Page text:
- P11D Value: £35,410
- BIK band 2018/19: 30%
- Mid-size premium estate
- 2.0-litre 4-cylinder diesel 150hp/320Nm
- Performance: 9.9secs/118mph
- Economy (On test) 47.8mpg
- CO2: 120g/km
What is it?
It’s the second generation of Volvo’s premium mid-size estate built on the brand’s own SPA (Scalable Product Architecture) platform which also underpins the S90, V90, XC60 and XC90 as well as the S60.
It is powered exclusively by Volvo’s fuel efficient Drive-Engines and despite being the brand’s smallest estate it as the largest boot of any of its direct segment rivals along with one of the biggest cabins in its class.
The R Design version we tried comes with sporty high-gloss black exterior detailing, bolstered sports seats and alloy wheels. A lowered sports suspension and gearshift paddles to accompany the auto version on test.
Price for the R-Design is £35,410 while the range kicks off at £32,410 for the D3 Momentum manual.
Why would you want a Volvo V60?
- Best is class residual values
- Interior space
- Big 529-litre cargo area increasing to 1,441-litres with the rear seats folded
- Volvo’s legendary safety equipment and reputation
- Comfortable ride
- Good fuel economy from the diesel
- Connectivity and entertainment technology
What might put you off a Volvo V60?
- USB port could be better positioned and it would be nice to have more of them
- My issue with the sat-nav (see below)
- Apple CarPlay and AndroidAuto not standard on all models
Verdict on the Volvo V60
As you can see from the above, there’s not a lot not to like about the V60.
R-Design is the V60’s top selling UK trim level and our test car was equipped with the 150hp D3 4-cylinder diesel engine while most punters opt for the more powerful 190hp D4.
Both are 2.0-litre units and to be frank there is not really the need for the additional power from the D4 as the D3 is perfectly adept.
It also gives you slightly better fuel economy which Volvo’s WLTP figures claim 45.6 to 51.4mpg for the auto box – and we got 47.8 over 500-odd miles.
R-Design versions come with a 12mm lower, sports suspension with stiffer springs, faster responding monotube dampers, thicker anti-roll bars.
This makes for more dynamic handling but it does so without compromising ride comfort. If you’re that concerned, you can go for the optional adaptive dampers which allows you to select the firmness of the suspension.
There certainly seems no shortage of power when you need acceleration and the Volvo sits snuggly on the road and around the bends.
The ride soaks up some of the rougher surfaces while always giving you a good feel for what’s going on.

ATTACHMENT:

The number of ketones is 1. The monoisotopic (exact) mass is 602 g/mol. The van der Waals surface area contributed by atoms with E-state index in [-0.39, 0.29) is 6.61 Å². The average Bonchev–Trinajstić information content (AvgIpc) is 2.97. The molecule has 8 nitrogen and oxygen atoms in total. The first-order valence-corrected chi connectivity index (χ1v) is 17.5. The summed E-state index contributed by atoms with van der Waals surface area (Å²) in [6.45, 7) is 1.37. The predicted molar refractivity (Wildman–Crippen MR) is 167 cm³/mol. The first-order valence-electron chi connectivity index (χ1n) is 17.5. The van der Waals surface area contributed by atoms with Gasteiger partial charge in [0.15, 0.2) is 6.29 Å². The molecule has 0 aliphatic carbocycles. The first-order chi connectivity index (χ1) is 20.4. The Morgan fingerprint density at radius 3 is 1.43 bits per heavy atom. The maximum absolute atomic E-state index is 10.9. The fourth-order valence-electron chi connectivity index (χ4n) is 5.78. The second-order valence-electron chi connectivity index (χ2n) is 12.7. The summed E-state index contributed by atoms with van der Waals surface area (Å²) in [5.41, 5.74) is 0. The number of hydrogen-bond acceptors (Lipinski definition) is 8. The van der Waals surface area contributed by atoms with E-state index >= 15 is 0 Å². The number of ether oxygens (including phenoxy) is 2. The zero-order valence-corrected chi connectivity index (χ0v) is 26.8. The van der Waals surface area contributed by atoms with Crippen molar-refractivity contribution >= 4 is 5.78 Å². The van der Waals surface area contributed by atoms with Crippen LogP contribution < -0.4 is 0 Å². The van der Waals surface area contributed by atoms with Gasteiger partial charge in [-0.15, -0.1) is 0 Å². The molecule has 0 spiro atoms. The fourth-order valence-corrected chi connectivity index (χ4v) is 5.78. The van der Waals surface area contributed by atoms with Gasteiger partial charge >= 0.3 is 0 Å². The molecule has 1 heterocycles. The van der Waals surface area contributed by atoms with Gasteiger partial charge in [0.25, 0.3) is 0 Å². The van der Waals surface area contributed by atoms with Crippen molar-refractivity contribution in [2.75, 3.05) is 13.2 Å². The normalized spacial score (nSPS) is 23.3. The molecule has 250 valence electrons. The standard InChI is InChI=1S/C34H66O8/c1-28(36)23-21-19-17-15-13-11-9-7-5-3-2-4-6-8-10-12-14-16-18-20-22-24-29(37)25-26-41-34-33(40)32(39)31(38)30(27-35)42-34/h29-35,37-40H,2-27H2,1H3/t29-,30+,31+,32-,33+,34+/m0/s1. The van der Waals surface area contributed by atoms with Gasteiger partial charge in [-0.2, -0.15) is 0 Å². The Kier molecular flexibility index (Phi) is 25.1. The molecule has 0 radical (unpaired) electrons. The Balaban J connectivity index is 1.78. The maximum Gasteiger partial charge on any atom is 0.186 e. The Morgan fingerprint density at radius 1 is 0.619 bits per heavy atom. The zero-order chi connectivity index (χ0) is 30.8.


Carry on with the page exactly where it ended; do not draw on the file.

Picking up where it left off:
Inside, the V60 is nicely laid out and if you happen to hop from one Volvo to another, then you’ll find it all very familiar.
Centrally placed is the tablet-size screen which can be swiped between menus – very easy to use and intuitive.
Now this may be me, but I couldn’t get the sat-nav to guide me to a postcode. However, it will get you to an address via voice control.
The 9-inch touchscreen is shaped in portrait rather than landscape and as well as swipe there is pinch and zoom as well. As well as telling it where you want to go, you can also tell it to adjust the temperature, what music you want to play or who you want to call.
In terms of price the V60 is no more expensive the German premiums but it does come with a lot more equipment as standard.
The Volvo is also very competitive if you are going down the PCP or leasing route.
Residual values are good which is great news three years down the line if you are selling on or coming to the end of the lease.
For SMEs the car stacks up well against rival Audi, BMW and Mercedes-Benz models, certainly keeping its resale value as well as them.
Oddly the D3 variant’s CO2 emissions are no better than the D4 which probably makes the more powerful model rather more tempting for company car drivers.
Looking at CO2 and fuel economy, the Volvo does offer savings over its German rivals.
- R -design will also be available in petrol-electric T8 Twin Engine hybrid form in addition to the petrol and diesel
- It’s built alongside the V90, XC60 and XC90 at Volvo’s Torslanda factory in Gothenburg, Sweden
- Sales split is around 65% fleet, 35% retail
- Voice control understands more than 300 naturally spoken instructions of phrases.